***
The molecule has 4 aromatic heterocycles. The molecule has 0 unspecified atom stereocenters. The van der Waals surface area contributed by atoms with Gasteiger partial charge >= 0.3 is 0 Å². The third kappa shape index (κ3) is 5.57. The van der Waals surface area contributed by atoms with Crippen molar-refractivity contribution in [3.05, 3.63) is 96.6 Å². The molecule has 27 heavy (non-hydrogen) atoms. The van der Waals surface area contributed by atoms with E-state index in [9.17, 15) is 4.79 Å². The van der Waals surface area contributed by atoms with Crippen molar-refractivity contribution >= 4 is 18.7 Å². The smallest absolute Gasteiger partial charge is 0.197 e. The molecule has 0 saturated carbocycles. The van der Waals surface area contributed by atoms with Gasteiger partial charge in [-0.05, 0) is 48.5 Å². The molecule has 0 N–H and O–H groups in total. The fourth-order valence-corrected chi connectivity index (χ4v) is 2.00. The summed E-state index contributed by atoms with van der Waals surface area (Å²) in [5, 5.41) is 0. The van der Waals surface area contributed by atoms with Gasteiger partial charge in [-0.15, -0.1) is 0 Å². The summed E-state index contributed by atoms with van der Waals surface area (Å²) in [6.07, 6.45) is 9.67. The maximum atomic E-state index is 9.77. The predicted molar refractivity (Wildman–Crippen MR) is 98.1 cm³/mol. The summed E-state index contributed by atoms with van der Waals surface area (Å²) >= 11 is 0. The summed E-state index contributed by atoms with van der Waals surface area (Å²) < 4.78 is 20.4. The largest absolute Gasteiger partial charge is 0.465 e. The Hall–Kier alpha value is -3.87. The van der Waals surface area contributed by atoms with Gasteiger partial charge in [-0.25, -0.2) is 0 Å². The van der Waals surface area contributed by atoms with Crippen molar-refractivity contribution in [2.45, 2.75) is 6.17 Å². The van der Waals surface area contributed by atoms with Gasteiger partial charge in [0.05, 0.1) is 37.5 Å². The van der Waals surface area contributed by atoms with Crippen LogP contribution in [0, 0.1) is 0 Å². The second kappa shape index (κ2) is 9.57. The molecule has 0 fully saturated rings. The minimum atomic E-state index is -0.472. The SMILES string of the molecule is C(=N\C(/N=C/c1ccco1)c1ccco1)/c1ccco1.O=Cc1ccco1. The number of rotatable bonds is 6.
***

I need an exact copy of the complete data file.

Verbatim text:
The molecule has 4 aromatic heterocycles. The molecule has 0 unspecified atom stereocenters. The van der Waals surface area contributed by atoms with Gasteiger partial charge >= 0.3 is 0 Å². The third kappa shape index (κ3) is 5.57. The van der Waals surface area contributed by atoms with Crippen molar-refractivity contribution in [3.05, 3.63) is 96.6 Å². The molecule has 27 heavy (non-hydrogen) atoms. The van der Waals surface area contributed by atoms with E-state index in [9.17, 15) is 4.79 Å². The van der Waals surface area contributed by atoms with Crippen molar-refractivity contribution >= 4 is 18.7 Å². The smallest absolute Gasteiger partial charge is 0.197 e. The molecule has 0 saturated carbocycles. The van der Waals surface area contributed by atoms with Gasteiger partial charge in [-0.05, 0) is 48.5 Å². The molecule has 0 N–H and O–H groups in total. The fourth-order valence-corrected chi connectivity index (χ4v) is 2.00. The summed E-state index contributed by atoms with van der Waals surface area (Å²) in [5, 5.41) is 0. The van der Waals surface area contributed by atoms with Gasteiger partial charge in [-0.15, -0.1) is 0 Å². The summed E-state index contributed by atoms with van der Waals surface area (Å²) in [6.07, 6.45) is 9.67. The maximum atomic E-state index is 9.77. The predicted molar refractivity (Wildman–Crippen MR) is 98.1 cm³/mol. The summed E-state index contributed by atoms with van der Waals surface area (Å²) >= 11 is 0. The summed E-state index contributed by atoms with van der Waals surface area (Å²) < 4.78 is 20.4. The largest absolute Gasteiger partial charge is 0.465 e. The Hall–Kier alpha value is -3.87. The van der Waals surface area contributed by atoms with Gasteiger partial charge in [-0.25, -0.2) is 0 Å². The van der Waals surface area contributed by atoms with Crippen molar-refractivity contribution in [2.45, 2.75) is 6.17 Å². The van der Waals surface area contributed by atoms with Gasteiger partial charge in [0.05, 0.1) is 37.5 Å². The van der Waals surface area contributed by atoms with Crippen LogP contribution in [0, 0.1) is 0 Å². The second kappa shape index (κ2) is 9.57. The molecule has 0 fully saturated rings. The minimum atomic E-state index is -0.472. The SMILES string of the molecule is C(=N\C(/N=C/c1ccco1)c1ccco1)/c1ccco1.O=Cc1ccco1. The number of rotatable bonds is 6.